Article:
Troubleshooting Horse Trailer Loading: One Step at a Time

Consider these 4 behavior-science-based approaches to help your horse load safely.
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Consider these 4 behavior-science-based approaches to help your horse load safely

loading mare and foal into horse trailer
Many horses develop frustrating problems with loading at some point during their lives. The good news is fixing these problems might be easier than you think. | Photo: Anne M. Eberhardt/The Horse

As it typically happens, the one day you’re running late to meet your friends for a long-anticipated trail ride is the day your horse refuses to get on the trailer. He rears a bit when you try to lead him up the ramp, and when he finally does walk forward, he takes two quick sidesteps and you have to start over.

Many horses develop frustrating problems with loading at some point during their lives. The good news is fixing these problems might be easier than you think. Here, three equine behavior researchers weigh in on how to safely teach your horses to become more comfortable with trailer-loading.

Training Methods

First, recognize that each situation is unique. How you’ll train or retrain a horse to the trailer depends on the source of the problem: Is it due to fear or anxiety, or has he simply learned an avoidance behavior?

“The method that I recommend depends on the horse’s past experience and exactly what kind of problems the owner is seeing,” says Robin Foster, PhD, Cert. AAB, a Seattle-based IAABC-certified horse behavior consultant, research professor at the University of Puget Sound, and affiliate professor at the University of Washington.

To ensure long-term success and safety for all involved, Foster advises handlers to avoid confrontational methods and those that cause discomfort. “For serious loading problems, when you apply a confrontational method, it can actually make things much worse for the next time and for the future, especially if that horse starts out with serious fears,” she says. “If people become frustrated, their frustration can spill over into perhaps being a bit more physically harsh even than (they) intended.”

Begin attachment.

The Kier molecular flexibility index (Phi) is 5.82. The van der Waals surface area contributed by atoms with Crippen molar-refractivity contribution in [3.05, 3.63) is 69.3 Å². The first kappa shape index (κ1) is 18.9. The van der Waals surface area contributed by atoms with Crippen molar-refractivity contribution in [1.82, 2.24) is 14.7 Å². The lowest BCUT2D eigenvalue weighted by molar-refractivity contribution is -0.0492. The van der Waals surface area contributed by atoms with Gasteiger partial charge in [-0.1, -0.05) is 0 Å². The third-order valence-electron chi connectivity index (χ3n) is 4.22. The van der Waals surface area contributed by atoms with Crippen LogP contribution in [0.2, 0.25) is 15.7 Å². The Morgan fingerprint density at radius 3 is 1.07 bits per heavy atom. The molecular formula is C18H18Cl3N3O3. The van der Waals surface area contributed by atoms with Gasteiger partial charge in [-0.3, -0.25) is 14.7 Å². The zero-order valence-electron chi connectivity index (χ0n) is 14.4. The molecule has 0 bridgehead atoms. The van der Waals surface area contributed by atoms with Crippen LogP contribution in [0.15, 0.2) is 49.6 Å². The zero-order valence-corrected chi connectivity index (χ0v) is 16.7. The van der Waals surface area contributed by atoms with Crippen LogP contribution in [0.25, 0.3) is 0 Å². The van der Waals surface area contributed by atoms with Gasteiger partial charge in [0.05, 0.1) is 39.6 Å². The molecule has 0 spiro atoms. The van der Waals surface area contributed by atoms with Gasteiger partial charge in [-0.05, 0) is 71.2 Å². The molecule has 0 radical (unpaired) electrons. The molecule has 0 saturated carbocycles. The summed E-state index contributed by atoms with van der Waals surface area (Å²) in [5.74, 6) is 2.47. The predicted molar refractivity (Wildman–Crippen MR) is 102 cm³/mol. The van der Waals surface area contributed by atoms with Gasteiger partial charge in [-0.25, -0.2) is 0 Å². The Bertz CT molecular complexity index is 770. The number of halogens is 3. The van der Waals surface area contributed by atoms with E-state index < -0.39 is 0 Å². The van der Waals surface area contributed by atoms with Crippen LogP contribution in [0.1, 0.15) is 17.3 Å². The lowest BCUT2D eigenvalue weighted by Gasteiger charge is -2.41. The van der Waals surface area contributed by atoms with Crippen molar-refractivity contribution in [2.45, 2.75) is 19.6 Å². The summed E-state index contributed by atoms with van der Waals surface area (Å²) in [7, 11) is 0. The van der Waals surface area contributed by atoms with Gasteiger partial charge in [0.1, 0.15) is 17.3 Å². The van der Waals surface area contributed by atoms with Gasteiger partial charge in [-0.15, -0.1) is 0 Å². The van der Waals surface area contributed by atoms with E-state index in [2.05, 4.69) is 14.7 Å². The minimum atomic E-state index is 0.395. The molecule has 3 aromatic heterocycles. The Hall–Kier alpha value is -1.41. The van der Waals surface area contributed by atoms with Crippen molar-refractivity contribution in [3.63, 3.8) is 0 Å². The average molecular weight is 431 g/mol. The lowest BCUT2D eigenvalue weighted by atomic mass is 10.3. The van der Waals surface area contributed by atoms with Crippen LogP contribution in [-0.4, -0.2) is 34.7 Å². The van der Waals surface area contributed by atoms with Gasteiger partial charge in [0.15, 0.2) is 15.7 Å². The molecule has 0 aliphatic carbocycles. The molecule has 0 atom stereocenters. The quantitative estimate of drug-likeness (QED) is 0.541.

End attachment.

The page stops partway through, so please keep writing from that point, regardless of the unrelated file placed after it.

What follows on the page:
She also suggests owners watch the horse’s body language for signs of relaxation vs. impending distress. Signs of fear or anxiety include a tense body, wide-open eyes, snorting, flared nostrils, twitching ears, and dancing feet.

The following four methods can help the horse overcome this trailer-loading anxiety.

Positive reinforcement

Foster says research supports the efficacy of positive reinforcement (reward for doing the desired behavior) as a training method, and personally she has had long-term success with it. She uses treats to reward subtle behaviors, such as taking one step forward during trailer-loading attempts. This approach allows the horse to connect the action and the reward, a key part of the learning process. However, she does warn owners not to use food as a lure.

Using positive reinforcement, you should first work with the horse away from the trailer and teach him that you will reward each step forward with a treat. In addition, you can use a “marker” (such as a clicker) before the reward to reinforce and strengthen the desired behavior.

Sue McDonnell, PhD, Cert. AAB, is the founding head of the equine behavior program at the University of Pennsylvania’s School of Veterinary Medicine, in Kennett Square. She says she often uses the word “good” as a marker. Once the horse responds consistently to the positive reinforcement, she begins using that method when trailer-loading.